National Australia Bank chief executive Andrew Thorburn says he felt sadness and grief after discovering someone with whom he had "a longstanding personal relationship" was allegedly involved in a multi-million dollar fraud against the lender.
Mr Thorburn said he would not discuss the identity of those involved - one of whom is understood to be an ex-NAB employee - but said he will back police to take whatever action they deem necessary.
Mr Thorburn said NAB discovered the alleged corporate fraud in December and passed the findings of its own investigation to police in January.
"There have been times during my career in banking where people step over a line - and that line is what's legal and what's the law - and they commit actions for their own gain and when they're found out it always ends in a very unfortunate situation for them and their families," a visibly emotional Mr Thorburn told reporters on Wednesday.
"In these cases there are people involved who I know and have worked with and there is a grief I have for them as well as, deeply, for the bank."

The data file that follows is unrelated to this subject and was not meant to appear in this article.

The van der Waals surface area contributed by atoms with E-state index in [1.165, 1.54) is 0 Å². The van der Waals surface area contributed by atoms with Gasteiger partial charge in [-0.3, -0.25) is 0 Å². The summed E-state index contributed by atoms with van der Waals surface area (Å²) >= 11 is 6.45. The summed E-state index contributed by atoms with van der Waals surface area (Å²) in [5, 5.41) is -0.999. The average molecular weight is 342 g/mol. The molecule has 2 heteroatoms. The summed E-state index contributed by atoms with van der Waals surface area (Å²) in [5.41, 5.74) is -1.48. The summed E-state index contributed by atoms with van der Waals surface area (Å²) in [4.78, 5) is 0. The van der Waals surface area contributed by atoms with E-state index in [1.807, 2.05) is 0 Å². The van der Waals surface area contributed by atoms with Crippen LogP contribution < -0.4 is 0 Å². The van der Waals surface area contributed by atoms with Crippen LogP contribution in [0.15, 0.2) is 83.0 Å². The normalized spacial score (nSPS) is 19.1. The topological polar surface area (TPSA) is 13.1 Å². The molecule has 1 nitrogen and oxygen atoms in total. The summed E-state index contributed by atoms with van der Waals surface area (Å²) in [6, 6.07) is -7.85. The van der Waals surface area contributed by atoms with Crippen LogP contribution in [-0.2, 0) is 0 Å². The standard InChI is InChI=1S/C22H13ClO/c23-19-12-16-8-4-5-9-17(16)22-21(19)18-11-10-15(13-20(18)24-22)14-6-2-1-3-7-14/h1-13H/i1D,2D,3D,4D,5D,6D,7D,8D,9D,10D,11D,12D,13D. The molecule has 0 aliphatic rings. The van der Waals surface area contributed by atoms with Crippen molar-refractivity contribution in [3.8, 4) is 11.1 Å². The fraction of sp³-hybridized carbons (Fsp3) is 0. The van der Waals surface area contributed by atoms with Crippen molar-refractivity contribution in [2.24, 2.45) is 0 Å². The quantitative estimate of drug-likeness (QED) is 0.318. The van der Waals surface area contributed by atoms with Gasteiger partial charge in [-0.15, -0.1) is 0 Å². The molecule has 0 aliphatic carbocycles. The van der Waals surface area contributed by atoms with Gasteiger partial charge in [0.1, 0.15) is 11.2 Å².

Police raided two businesses and a home in Sydney on Tuesday as part of an investigation into an alleged fraud that also involved a former supplier.
Mr Thorburn said he was personally personally affected by what he said, if proven, would be a very significant breach of trust.
"I'm hurt because there are people here who are alleged to have been involved that I know who they are and - particularly in one case - I've had a longstanding personal relationship," Mr Thorburn said.
The allegations are that a person received corrupt commissions to authorise inflated invoices sent to the bank by a contractor.
Mr Thorburn said the bank could not put a figure on the amounts of money involved, which detectives believe could total tens of millions of dollars taken over several years.
He said the bank would update investors at its half-year results on May 3.
"In amounts, they're not material for the bank, but they're material for our reputation," Mr Thorburn said.